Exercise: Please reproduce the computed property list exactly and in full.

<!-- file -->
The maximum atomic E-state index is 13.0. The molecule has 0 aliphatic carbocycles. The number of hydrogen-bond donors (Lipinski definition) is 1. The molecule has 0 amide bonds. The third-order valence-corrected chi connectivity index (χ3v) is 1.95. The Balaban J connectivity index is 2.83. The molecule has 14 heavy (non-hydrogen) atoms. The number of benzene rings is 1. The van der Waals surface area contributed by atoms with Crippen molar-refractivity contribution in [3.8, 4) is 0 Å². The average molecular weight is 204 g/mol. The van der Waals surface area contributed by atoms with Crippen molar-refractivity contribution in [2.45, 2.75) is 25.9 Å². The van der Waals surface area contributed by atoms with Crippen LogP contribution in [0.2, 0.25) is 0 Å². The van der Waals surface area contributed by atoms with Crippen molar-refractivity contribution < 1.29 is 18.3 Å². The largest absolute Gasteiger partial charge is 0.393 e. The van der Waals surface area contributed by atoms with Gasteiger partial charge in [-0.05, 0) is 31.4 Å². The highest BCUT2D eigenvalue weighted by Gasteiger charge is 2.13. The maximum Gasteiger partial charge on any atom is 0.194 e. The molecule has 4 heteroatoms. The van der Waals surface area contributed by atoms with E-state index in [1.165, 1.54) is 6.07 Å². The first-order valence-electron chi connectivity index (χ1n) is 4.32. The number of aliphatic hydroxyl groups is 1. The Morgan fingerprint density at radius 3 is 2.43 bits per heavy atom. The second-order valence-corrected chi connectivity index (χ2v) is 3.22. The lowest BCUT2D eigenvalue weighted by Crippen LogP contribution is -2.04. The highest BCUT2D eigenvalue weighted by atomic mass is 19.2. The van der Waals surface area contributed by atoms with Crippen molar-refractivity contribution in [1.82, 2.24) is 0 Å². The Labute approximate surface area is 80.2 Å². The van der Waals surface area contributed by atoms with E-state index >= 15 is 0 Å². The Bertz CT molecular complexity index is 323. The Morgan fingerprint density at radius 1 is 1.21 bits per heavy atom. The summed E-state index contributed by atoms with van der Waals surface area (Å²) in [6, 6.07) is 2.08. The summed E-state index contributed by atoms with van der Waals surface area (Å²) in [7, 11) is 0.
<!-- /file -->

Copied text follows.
The maximum atomic E-state index is 13.0. The molecule has 0 aliphatic carbocycles. The number of hydrogen-bond donors (Lipinski definition) is 1. The molecule has 0 amide bonds. The third-order valence-corrected chi connectivity index (χ3v) is 1.95. The Balaban J connectivity index is 2.83. The molecule has 14 heavy (non-hydrogen) atoms. The number of benzene rings is 1. The van der Waals surface area contributed by atoms with Crippen molar-refractivity contribution in [3.8, 4) is 0 Å². The average molecular weight is 204 g/mol. The van der Waals surface area contributed by atoms with Crippen molar-refractivity contribution in [2.45, 2.75) is 25.9 Å². The van der Waals surface area contributed by atoms with Crippen LogP contribution in [0.2, 0.25) is 0 Å². The van der Waals surface area contributed by atoms with Crippen molar-refractivity contribution < 1.29 is 18.3 Å². The largest absolute Gasteiger partial charge is 0.393 e. The van der Waals surface area contributed by atoms with Gasteiger partial charge in [-0.05, 0) is 31.4 Å². The highest BCUT2D eigenvalue weighted by Gasteiger charge is 2.13. The maximum Gasteiger partial charge on any atom is 0.194 e. The molecule has 4 heteroatoms. The van der Waals surface area contributed by atoms with E-state index in [1.165, 1.54) is 6.07 Å². The first-order valence-electron chi connectivity index (χ1n) is 4.32. The number of aliphatic hydroxyl groups is 1. The Morgan fingerprint density at radius 3 is 2.43 bits per heavy atom. The second-order valence-corrected chi connectivity index (χ2v) is 3.22. The lowest BCUT2D eigenvalue weighted by Crippen LogP contribution is -2.04. The highest BCUT2D eigenvalue weighted by atomic mass is 19.2. The van der Waals surface area contributed by atoms with Crippen molar-refractivity contribution in [1.82, 2.24) is 0 Å². The Labute approximate surface area is 80.2 Å². The van der Waals surface area contributed by atoms with E-state index >= 15 is 0 Å². The Bertz CT molecular complexity index is 323. The Morgan fingerprint density at radius 1 is 1.21 bits per heavy atom. The summed E-state index contributed by atoms with van der Waals surface area (Å²) in [6, 6.07) is 2.08. The summed E-state index contributed by atoms with van der Waals surface area (Å²) in [7, 11) is 0.